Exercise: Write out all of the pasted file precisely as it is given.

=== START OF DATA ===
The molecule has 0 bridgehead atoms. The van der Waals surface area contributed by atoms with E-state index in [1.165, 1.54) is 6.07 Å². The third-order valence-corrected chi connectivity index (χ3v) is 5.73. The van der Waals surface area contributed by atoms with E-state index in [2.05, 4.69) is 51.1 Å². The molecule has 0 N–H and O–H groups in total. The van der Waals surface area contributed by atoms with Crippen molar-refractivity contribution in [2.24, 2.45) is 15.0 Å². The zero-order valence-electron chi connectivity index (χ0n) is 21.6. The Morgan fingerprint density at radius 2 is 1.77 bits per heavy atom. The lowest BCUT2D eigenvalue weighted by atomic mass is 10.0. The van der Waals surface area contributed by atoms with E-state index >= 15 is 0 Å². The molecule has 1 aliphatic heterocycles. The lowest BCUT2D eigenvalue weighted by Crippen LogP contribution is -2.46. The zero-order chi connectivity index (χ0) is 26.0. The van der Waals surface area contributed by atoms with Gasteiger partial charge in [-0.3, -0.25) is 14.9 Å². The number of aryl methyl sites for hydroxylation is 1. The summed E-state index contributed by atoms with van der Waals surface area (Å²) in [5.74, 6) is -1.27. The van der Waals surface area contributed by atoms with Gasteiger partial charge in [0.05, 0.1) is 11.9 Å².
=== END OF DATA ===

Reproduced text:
The molecule has 0 bridgehead atoms. The van der Waals surface area contributed by atoms with E-state index in [1.165, 1.54) is 6.07 Å². The third-order valence-corrected chi connectivity index (χ3v) is 5.73. The van der Waals surface area contributed by atoms with E-state index in [2.05, 4.69) is 51.1 Å². The molecule has 0 N–H and O–H groups in total. The van der Waals surface area contributed by atoms with Crippen molar-refractivity contribution in [2.24, 2.45) is 15.0 Å². The zero-order valence-electron chi connectivity index (χ0n) is 21.6. The Morgan fingerprint density at radius 2 is 1.77 bits per heavy atom. The lowest BCUT2D eigenvalue weighted by atomic mass is 10.0. The van der Waals surface area contributed by atoms with E-state index >= 15 is 0 Å². The molecule has 1 aliphatic heterocycles. The lowest BCUT2D eigenvalue weighted by Crippen LogP contribution is -2.46. The zero-order chi connectivity index (χ0) is 26.0. The van der Waals surface area contributed by atoms with Gasteiger partial charge in [-0.3, -0.25) is 14.9 Å². The number of aryl methyl sites for hydroxylation is 1. The summed E-state index contributed by atoms with van der Waals surface area (Å²) in [5.74, 6) is -1.27. The van der Waals surface area contributed by atoms with Gasteiger partial charge in [0.05, 0.1) is 11.9 Å².